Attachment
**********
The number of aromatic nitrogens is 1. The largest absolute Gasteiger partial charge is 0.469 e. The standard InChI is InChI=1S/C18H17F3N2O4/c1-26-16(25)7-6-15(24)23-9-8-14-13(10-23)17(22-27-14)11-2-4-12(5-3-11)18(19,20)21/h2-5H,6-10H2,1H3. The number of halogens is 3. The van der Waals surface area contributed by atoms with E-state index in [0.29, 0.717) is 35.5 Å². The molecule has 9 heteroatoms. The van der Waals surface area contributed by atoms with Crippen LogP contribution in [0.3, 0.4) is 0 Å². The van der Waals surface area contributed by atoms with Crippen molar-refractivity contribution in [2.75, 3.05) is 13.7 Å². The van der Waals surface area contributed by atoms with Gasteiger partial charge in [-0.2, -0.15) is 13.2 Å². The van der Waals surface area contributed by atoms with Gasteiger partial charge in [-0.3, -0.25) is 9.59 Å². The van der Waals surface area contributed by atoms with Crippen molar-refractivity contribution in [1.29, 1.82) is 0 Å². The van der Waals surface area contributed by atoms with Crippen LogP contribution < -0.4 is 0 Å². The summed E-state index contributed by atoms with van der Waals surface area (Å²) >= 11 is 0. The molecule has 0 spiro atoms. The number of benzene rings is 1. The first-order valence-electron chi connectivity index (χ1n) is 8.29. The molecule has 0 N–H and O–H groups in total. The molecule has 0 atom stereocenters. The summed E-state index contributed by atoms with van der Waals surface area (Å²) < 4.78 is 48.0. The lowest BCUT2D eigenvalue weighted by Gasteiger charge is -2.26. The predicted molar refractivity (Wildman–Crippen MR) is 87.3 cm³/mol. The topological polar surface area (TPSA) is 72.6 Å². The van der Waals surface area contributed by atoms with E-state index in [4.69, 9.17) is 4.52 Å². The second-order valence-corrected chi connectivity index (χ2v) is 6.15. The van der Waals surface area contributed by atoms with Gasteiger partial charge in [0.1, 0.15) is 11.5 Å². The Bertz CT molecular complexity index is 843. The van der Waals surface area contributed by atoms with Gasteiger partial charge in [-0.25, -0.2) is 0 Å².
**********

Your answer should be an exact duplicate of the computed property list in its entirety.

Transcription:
The number of aromatic nitrogens is 1. The largest absolute Gasteiger partial charge is 0.469 e. The standard InChI is InChI=1S/C18H17F3N2O4/c1-26-16(25)7-6-15(24)23-9-8-14-13(10-23)17(22-27-14)11-2-4-12(5-3-11)18(19,20)21/h2-5H,6-10H2,1H3. The number of halogens is 3. The van der Waals surface area contributed by atoms with E-state index in [0.29, 0.717) is 35.5 Å². The molecule has 9 heteroatoms. The van der Waals surface area contributed by atoms with Crippen LogP contribution in [0.3, 0.4) is 0 Å². The van der Waals surface area contributed by atoms with Crippen molar-refractivity contribution in [2.75, 3.05) is 13.7 Å². The van der Waals surface area contributed by atoms with Gasteiger partial charge in [-0.2, -0.15) is 13.2 Å². The van der Waals surface area contributed by atoms with Gasteiger partial charge in [-0.3, -0.25) is 9.59 Å². The van der Waals surface area contributed by atoms with Crippen molar-refractivity contribution in [1.29, 1.82) is 0 Å². The van der Waals surface area contributed by atoms with Crippen LogP contribution < -0.4 is 0 Å². The summed E-state index contributed by atoms with van der Waals surface area (Å²) >= 11 is 0. The molecule has 0 spiro atoms. The number of benzene rings is 1. The first-order valence-electron chi connectivity index (χ1n) is 8.29. The molecule has 0 N–H and O–H groups in total. The molecule has 0 atom stereocenters. The summed E-state index contributed by atoms with van der Waals surface area (Å²) < 4.78 is 48.0. The lowest BCUT2D eigenvalue weighted by Gasteiger charge is -2.26. The predicted molar refractivity (Wildman–Crippen MR) is 87.3 cm³/mol. The topological polar surface area (TPSA) is 72.6 Å². The van der Waals surface area contributed by atoms with E-state index in [4.69, 9.17) is 4.52 Å². The second-order valence-corrected chi connectivity index (χ2v) is 6.15. The van der Waals surface area contributed by atoms with Gasteiger partial charge in [0.1, 0.15) is 11.5 Å². The Bertz CT molecular complexity index is 843. The van der Waals surface area contributed by atoms with Gasteiger partial charge in [-0.25, -0.2) is 0 Å².